Giuseppe Robalino

Sophomore, business administration


7 replies
  1. Liberty Minded
    Liberty Minded says:

    One of the benefits of the “D” party’s tactics is that it has begun to instill the idea that the budget should become a point by point negotiation. In place of passing a single or small number of bills with funding of hundreds of programs (some of which are unsavory or bloated), the House has started passing single department or single program budget bills. This has the effect of allowing debate on something specific; something that all parties may agree is the correct level of funding.

    A nation (as well an individual) that is in debt, MUST prioritize. Hopefully the governing parties will fund the most critical government functions first and stop funding once the projected tax receipts are gone (instead of continuing to fund for more than a trillion dollars).

    Hopefully this PPACA and Debt Limit Debate will become the path to sustainability and the repayment of the $17+ trillion debt incurred by the federal government as well as the saving to pay the $100+ trillion in liabilities.

  2. USA
    USA says:

    Excellent editorial. Unfortunately, I’m afraid it won’t penetrate the skulls of its intended audience, since the left makes political judgments based on emotion, not logic. As long as the loudest voices (e.g. the media) continue to demonize conservatives, it will always be Democrat vs. Republican: good vs. evil, and the country will continue its turn to the left.

    • thekatman
      thekatman says:

      Agree with USA.
      The principles taught in Saul Alinsky’s “Rules for Radicals” are being followed by Obama, Reid, their minions and the MSM. It’s interesting that even Nazi Propagandist Joseph Goebbels’ philosophies are being followed, such as:

      “Success is the important thing. Propaganda is not a matter for average minds, but rather a matter for practitioners. It is not supposed to be lovely or theoretically correct. I do not care if I give wonderful, aesthetically elegant speeches, or speak so that women cry. The point of a political speech is to persuade people of what we think right. I speak differently in the provinces than I do in Berlin, and when I speak in Bayreuth, I say different things than I say in the Pharus Hall. That is a matter of practice, not of theory. We do not want to be a movement of a few straw brains, but rather a movement that can conquer the broad masses. Propaganda should be popular, not intellectually pleasing. It is not the task of propaganda to discover intellectual truths.”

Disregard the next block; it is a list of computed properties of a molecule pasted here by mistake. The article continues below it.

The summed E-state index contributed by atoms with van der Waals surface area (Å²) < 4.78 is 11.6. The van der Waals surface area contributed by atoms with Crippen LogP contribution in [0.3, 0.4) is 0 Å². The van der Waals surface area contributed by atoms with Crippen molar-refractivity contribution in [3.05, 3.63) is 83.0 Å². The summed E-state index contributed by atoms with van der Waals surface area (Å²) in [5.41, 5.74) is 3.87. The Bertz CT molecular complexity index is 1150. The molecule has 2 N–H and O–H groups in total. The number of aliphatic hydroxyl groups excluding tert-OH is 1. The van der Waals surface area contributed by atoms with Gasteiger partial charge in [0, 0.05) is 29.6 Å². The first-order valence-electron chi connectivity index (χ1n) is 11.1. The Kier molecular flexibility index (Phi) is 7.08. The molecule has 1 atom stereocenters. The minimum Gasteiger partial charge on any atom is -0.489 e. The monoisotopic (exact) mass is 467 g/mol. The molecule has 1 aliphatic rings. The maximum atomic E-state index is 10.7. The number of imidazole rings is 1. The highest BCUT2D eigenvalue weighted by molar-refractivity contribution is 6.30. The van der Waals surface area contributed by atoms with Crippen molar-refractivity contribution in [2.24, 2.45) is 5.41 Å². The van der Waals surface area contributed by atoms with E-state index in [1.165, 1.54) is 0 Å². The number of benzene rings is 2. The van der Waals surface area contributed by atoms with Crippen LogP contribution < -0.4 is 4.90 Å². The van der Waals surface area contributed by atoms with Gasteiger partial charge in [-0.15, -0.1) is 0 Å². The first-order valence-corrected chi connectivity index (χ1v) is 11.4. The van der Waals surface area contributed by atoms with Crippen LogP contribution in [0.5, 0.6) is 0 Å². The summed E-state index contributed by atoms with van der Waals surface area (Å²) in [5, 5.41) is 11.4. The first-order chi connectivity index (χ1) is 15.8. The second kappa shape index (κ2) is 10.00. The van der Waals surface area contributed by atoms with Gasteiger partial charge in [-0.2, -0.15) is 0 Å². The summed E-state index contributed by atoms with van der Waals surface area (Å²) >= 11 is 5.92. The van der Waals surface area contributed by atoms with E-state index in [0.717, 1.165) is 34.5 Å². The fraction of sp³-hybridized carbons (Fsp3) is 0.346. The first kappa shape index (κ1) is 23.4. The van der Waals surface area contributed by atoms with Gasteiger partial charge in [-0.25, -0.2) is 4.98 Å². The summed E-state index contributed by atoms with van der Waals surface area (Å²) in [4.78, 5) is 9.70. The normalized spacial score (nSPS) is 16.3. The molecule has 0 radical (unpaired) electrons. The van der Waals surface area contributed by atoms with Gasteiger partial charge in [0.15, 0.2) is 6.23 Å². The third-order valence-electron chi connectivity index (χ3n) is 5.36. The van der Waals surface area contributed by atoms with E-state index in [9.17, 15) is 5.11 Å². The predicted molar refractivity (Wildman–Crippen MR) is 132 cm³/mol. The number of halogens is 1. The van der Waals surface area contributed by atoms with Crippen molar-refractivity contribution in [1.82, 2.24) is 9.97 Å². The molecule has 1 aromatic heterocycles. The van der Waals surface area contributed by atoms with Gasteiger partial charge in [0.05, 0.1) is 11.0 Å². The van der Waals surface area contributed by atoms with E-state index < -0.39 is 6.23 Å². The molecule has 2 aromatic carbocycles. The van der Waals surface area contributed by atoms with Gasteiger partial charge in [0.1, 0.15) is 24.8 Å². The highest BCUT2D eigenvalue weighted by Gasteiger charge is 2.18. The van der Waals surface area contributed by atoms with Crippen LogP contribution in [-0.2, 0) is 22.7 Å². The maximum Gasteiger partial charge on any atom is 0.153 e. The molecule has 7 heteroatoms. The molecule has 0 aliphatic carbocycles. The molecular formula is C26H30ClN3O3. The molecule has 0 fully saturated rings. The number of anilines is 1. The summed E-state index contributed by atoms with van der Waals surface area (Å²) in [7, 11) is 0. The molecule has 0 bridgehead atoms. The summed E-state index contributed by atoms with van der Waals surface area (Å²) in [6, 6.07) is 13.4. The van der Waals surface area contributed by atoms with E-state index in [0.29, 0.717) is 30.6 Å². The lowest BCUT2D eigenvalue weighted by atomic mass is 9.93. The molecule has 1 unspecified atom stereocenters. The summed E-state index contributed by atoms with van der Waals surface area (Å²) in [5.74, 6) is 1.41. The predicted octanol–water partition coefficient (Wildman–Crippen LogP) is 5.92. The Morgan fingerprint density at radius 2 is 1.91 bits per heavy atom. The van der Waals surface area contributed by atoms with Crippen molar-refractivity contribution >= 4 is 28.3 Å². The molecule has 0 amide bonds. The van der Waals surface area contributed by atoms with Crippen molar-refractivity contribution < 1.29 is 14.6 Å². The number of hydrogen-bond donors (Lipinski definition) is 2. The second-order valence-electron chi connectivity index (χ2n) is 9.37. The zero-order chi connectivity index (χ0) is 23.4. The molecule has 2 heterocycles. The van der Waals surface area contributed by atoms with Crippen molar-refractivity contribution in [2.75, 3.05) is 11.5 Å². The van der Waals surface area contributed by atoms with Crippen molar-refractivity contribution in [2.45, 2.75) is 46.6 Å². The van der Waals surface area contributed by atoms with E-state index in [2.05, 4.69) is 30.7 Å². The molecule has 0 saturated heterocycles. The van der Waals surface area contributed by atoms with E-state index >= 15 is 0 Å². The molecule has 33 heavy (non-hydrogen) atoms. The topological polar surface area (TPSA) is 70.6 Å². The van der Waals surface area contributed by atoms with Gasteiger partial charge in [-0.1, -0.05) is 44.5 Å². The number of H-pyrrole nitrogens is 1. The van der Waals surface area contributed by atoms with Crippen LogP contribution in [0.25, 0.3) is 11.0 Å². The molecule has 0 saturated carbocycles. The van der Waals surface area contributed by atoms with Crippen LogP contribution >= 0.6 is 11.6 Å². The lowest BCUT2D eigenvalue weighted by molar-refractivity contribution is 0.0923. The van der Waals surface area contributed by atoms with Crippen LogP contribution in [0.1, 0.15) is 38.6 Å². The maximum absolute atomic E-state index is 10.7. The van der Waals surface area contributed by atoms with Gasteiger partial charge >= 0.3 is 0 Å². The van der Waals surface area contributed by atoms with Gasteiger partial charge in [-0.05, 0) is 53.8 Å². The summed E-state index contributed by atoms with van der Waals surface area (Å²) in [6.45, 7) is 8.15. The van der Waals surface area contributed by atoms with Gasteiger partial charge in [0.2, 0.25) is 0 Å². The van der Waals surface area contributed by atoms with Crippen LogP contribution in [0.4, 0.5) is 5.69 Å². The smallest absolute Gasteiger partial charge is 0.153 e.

I’m so verklempt. Talk amongst yourselves!

        • Here we go again
          Here we go again says:

          How easy it is to inappropriately invoke Godwin’s Law in order to distract from the debate without providing any evidence of your own. Let me break it down for you: USA made a comment about emotional messages, not factual ones, appealing to liberals. In agreement, thekatman noted that the Nazi propagandist Joseph Goebbels relied on emotional messages, not factual ones, to appeal to his subjects. The connection between the two ideas makes the analogy appropriate, whether or not you agree with the original claim. A generally accepted corollary to Godwin’s Law is that falsely invoking it causes you to have lost the debate. Please try again once you’ve discovered how to present a logical argument.

          • William Buttrey
            William Buttrey says:

            “What luck for rulers that men do not think.” ― Adolf Hitler

            There’s a valid reason why these days “The Daily Show” is the most trusted news source for many people.